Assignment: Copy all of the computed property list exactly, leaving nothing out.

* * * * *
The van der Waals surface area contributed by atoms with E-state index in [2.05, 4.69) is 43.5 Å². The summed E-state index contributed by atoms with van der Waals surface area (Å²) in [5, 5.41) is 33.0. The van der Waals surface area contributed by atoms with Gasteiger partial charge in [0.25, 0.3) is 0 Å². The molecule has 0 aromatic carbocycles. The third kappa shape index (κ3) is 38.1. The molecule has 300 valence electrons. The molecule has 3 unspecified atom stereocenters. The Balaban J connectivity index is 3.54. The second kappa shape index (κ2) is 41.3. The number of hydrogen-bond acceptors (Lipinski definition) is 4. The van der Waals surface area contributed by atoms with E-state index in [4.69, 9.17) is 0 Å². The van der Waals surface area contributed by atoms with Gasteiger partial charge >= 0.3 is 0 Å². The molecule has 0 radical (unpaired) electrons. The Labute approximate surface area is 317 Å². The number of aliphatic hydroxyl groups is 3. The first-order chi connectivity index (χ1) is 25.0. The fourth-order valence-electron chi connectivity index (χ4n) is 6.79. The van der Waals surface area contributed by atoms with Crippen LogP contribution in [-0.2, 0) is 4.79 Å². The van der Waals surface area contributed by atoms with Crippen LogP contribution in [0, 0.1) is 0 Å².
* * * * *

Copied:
The van der Waals surface area contributed by atoms with E-state index in [2.05, 4.69) is 43.5 Å². The summed E-state index contributed by atoms with van der Waals surface area (Å²) in [5, 5.41) is 33.0. The van der Waals surface area contributed by atoms with Gasteiger partial charge in [0.25, 0.3) is 0 Å². The molecule has 0 aromatic carbocycles. The third kappa shape index (κ3) is 38.1. The molecule has 300 valence electrons. The molecule has 3 unspecified atom stereocenters. The Balaban J connectivity index is 3.54. The second kappa shape index (κ2) is 41.3. The number of hydrogen-bond acceptors (Lipinski definition) is 4. The van der Waals surface area contributed by atoms with E-state index in [4.69, 9.17) is 0 Å². The van der Waals surface area contributed by atoms with Gasteiger partial charge >= 0.3 is 0 Å². The molecule has 0 radical (unpaired) electrons. The Labute approximate surface area is 317 Å². The number of aliphatic hydroxyl groups is 3. The first-order chi connectivity index (χ1) is 25.0. The fourth-order valence-electron chi connectivity index (χ4n) is 6.79. The van der Waals surface area contributed by atoms with Crippen LogP contribution in [-0.2, 0) is 4.79 Å². The van der Waals surface area contributed by atoms with Crippen LogP contribution in [0, 0.1) is 0 Å².